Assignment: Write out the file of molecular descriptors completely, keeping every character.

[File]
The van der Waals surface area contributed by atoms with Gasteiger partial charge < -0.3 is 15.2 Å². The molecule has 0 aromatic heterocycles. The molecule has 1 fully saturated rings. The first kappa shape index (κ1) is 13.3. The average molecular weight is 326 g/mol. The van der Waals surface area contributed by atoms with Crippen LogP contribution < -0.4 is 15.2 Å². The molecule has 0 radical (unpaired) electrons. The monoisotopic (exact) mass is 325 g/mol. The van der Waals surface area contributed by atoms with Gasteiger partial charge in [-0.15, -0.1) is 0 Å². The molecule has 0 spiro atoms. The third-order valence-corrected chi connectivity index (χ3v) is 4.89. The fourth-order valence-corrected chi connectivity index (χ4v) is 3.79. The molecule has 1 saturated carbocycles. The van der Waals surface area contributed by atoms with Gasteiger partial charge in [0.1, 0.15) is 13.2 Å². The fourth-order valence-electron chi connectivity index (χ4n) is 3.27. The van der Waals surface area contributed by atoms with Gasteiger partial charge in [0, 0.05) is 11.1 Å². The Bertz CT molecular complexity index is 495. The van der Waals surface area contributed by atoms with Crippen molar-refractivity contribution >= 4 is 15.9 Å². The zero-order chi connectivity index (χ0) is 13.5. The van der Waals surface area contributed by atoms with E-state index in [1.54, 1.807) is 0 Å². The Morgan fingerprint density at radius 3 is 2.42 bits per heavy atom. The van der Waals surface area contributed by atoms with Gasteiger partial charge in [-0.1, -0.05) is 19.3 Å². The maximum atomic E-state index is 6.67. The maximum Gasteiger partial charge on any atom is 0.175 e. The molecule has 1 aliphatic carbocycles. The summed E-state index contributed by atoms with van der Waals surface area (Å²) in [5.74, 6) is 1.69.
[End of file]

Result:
The van der Waals surface area contributed by atoms with Gasteiger partial charge < -0.3 is 15.2 Å². The molecule has 0 aromatic heterocycles. The molecule has 1 fully saturated rings. The first kappa shape index (κ1) is 13.3. The average molecular weight is 326 g/mol. The van der Waals surface area contributed by atoms with Crippen LogP contribution < -0.4 is 15.2 Å². The molecule has 0 radical (unpaired) electrons. The monoisotopic (exact) mass is 325 g/mol. The van der Waals surface area contributed by atoms with Gasteiger partial charge in [-0.15, -0.1) is 0 Å². The molecule has 0 spiro atoms. The third-order valence-corrected chi connectivity index (χ3v) is 4.89. The fourth-order valence-corrected chi connectivity index (χ4v) is 3.79. The molecule has 1 saturated carbocycles. The van der Waals surface area contributed by atoms with Gasteiger partial charge in [0.1, 0.15) is 13.2 Å². The fourth-order valence-electron chi connectivity index (χ4n) is 3.27. The van der Waals surface area contributed by atoms with Gasteiger partial charge in [0, 0.05) is 11.1 Å². The Bertz CT molecular complexity index is 495. The van der Waals surface area contributed by atoms with Crippen molar-refractivity contribution >= 4 is 15.9 Å². The zero-order chi connectivity index (χ0) is 13.5. The van der Waals surface area contributed by atoms with E-state index in [1.54, 1.807) is 0 Å². The Morgan fingerprint density at radius 3 is 2.42 bits per heavy atom. The van der Waals surface area contributed by atoms with Gasteiger partial charge in [-0.1, -0.05) is 19.3 Å². The maximum atomic E-state index is 6.67. The maximum Gasteiger partial charge on any atom is 0.175 e. The molecule has 1 aliphatic carbocycles. The summed E-state index contributed by atoms with van der Waals surface area (Å²) in [5.74, 6) is 1.69.